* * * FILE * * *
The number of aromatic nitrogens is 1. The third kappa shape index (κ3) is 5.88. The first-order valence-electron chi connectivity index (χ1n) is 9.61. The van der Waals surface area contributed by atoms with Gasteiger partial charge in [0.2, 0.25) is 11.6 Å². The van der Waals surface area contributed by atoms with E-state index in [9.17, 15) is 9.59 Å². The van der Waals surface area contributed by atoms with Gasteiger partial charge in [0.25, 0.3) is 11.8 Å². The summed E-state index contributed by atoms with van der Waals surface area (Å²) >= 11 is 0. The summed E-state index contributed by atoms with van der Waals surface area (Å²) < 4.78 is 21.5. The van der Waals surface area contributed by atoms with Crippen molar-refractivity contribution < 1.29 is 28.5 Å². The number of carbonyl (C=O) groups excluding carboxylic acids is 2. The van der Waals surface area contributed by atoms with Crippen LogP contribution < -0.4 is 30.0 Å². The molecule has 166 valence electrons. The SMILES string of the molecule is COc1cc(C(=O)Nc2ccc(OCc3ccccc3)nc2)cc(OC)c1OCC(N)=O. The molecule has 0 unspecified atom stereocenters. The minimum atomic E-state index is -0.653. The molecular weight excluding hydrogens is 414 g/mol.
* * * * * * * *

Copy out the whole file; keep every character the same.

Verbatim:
The number of aromatic nitrogens is 1. The third kappa shape index (κ3) is 5.88. The first-order valence-electron chi connectivity index (χ1n) is 9.61. The van der Waals surface area contributed by atoms with Gasteiger partial charge in [0.2, 0.25) is 11.6 Å². The van der Waals surface area contributed by atoms with E-state index in [9.17, 15) is 9.59 Å². The van der Waals surface area contributed by atoms with Gasteiger partial charge in [0.25, 0.3) is 11.8 Å². The summed E-state index contributed by atoms with van der Waals surface area (Å²) >= 11 is 0. The summed E-state index contributed by atoms with van der Waals surface area (Å²) < 4.78 is 21.5. The van der Waals surface area contributed by atoms with Crippen molar-refractivity contribution < 1.29 is 28.5 Å². The number of carbonyl (C=O) groups excluding carboxylic acids is 2. The van der Waals surface area contributed by atoms with Crippen LogP contribution < -0.4 is 30.0 Å². The molecule has 166 valence electrons. The SMILES string of the molecule is COc1cc(C(=O)Nc2ccc(OCc3ccccc3)nc2)cc(OC)c1OCC(N)=O. The molecule has 0 unspecified atom stereocenters. The minimum atomic E-state index is -0.653. The molecular weight excluding hydrogens is 414 g/mol.